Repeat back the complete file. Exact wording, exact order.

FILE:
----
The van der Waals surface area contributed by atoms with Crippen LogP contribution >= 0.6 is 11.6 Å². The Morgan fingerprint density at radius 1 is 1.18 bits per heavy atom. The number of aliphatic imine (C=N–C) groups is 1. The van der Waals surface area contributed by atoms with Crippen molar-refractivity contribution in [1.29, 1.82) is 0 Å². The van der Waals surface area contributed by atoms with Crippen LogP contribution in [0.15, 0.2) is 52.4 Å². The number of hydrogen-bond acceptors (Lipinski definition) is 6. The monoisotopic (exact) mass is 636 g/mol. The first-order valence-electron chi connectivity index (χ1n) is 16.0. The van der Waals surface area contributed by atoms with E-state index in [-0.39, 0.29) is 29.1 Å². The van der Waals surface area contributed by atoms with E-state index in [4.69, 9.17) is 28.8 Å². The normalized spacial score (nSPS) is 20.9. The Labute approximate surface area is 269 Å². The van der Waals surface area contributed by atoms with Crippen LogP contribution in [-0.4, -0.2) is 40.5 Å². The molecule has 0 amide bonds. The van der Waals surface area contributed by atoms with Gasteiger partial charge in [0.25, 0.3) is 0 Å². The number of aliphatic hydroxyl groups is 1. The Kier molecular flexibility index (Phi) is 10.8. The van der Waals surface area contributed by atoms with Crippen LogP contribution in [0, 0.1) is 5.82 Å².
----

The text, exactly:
The van der Waals surface area contributed by atoms with Crippen LogP contribution >= 0.6 is 11.6 Å². The Morgan fingerprint density at radius 1 is 1.18 bits per heavy atom. The number of aliphatic imine (C=N–C) groups is 1. The van der Waals surface area contributed by atoms with Crippen molar-refractivity contribution in [1.29, 1.82) is 0 Å². The van der Waals surface area contributed by atoms with Crippen LogP contribution in [0.15, 0.2) is 52.4 Å². The number of hydrogen-bond acceptors (Lipinski definition) is 6. The monoisotopic (exact) mass is 636 g/mol. The first-order valence-electron chi connectivity index (χ1n) is 16.0. The van der Waals surface area contributed by atoms with E-state index in [-0.39, 0.29) is 29.1 Å². The van der Waals surface area contributed by atoms with E-state index in [4.69, 9.17) is 28.8 Å². The normalized spacial score (nSPS) is 20.9. The Labute approximate surface area is 269 Å². The van der Waals surface area contributed by atoms with Crippen LogP contribution in [-0.4, -0.2) is 40.5 Å². The molecule has 0 amide bonds. The van der Waals surface area contributed by atoms with Gasteiger partial charge in [0.25, 0.3) is 0 Å². The number of aliphatic hydroxyl groups is 1. The Kier molecular flexibility index (Phi) is 10.8. The van der Waals surface area contributed by atoms with Crippen LogP contribution in [0, 0.1) is 5.82 Å².